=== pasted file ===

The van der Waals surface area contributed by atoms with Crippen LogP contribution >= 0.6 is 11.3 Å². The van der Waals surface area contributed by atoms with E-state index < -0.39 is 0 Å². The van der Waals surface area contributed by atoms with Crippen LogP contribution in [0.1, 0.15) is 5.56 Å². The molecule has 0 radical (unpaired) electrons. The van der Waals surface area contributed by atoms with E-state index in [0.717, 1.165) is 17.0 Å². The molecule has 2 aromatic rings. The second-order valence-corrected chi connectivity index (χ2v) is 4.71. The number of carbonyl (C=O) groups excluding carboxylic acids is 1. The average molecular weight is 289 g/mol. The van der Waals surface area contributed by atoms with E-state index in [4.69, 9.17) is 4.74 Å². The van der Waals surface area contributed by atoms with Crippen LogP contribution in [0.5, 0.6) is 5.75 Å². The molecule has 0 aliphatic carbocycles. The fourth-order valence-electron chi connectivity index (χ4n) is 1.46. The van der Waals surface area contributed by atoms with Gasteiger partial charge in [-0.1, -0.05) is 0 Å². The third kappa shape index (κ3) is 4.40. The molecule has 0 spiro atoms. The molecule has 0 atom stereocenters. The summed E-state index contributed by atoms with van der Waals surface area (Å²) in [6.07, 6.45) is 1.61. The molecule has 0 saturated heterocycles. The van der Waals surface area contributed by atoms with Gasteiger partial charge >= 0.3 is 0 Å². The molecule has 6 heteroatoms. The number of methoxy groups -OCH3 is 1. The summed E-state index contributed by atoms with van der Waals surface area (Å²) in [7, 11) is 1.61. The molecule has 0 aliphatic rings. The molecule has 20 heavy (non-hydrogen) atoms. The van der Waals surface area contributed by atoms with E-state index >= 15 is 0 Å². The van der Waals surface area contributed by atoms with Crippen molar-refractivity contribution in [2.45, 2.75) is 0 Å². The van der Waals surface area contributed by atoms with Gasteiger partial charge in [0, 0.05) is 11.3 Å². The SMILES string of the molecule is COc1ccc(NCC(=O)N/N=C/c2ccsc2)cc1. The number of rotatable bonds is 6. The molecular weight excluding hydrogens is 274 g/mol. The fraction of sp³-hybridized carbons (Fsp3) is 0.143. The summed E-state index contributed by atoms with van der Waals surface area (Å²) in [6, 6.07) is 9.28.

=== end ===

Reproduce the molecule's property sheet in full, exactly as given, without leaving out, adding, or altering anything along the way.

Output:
The van der Waals surface area contributed by atoms with Crippen LogP contribution >= 0.6 is 11.3 Å². The van der Waals surface area contributed by atoms with E-state index < -0.39 is 0 Å². The van der Waals surface area contributed by atoms with Crippen LogP contribution in [0.1, 0.15) is 5.56 Å². The molecule has 0 radical (unpaired) electrons. The van der Waals surface area contributed by atoms with E-state index in [0.717, 1.165) is 17.0 Å². The molecule has 2 aromatic rings. The second-order valence-corrected chi connectivity index (χ2v) is 4.71. The number of carbonyl (C=O) groups excluding carboxylic acids is 1. The average molecular weight is 289 g/mol. The van der Waals surface area contributed by atoms with E-state index in [4.69, 9.17) is 4.74 Å². The van der Waals surface area contributed by atoms with Crippen LogP contribution in [0.5, 0.6) is 5.75 Å². The molecule has 0 aliphatic carbocycles. The fourth-order valence-electron chi connectivity index (χ4n) is 1.46. The van der Waals surface area contributed by atoms with Gasteiger partial charge in [-0.1, -0.05) is 0 Å². The third kappa shape index (κ3) is 4.40. The molecule has 0 spiro atoms. The molecule has 0 atom stereocenters. The summed E-state index contributed by atoms with van der Waals surface area (Å²) in [6.07, 6.45) is 1.61. The molecule has 0 saturated heterocycles. The van der Waals surface area contributed by atoms with Gasteiger partial charge >= 0.3 is 0 Å². The molecule has 6 heteroatoms. The number of methoxy groups -OCH3 is 1. The summed E-state index contributed by atoms with van der Waals surface area (Å²) in [7, 11) is 1.61. The molecule has 0 aliphatic rings. The molecule has 20 heavy (non-hydrogen) atoms. The van der Waals surface area contributed by atoms with E-state index >= 15 is 0 Å². The van der Waals surface area contributed by atoms with Crippen molar-refractivity contribution in [2.45, 2.75) is 0 Å². The van der Waals surface area contributed by atoms with Gasteiger partial charge in [0, 0.05) is 11.3 Å². The SMILES string of the molecule is COc1ccc(NCC(=O)N/N=C/c2ccsc2)cc1. The number of rotatable bonds is 6. The molecular weight excluding hydrogens is 274 g/mol. The fraction of sp³-hybridized carbons (Fsp3) is 0.143. The summed E-state index contributed by atoms with van der Waals surface area (Å²) in [6, 6.07) is 9.28.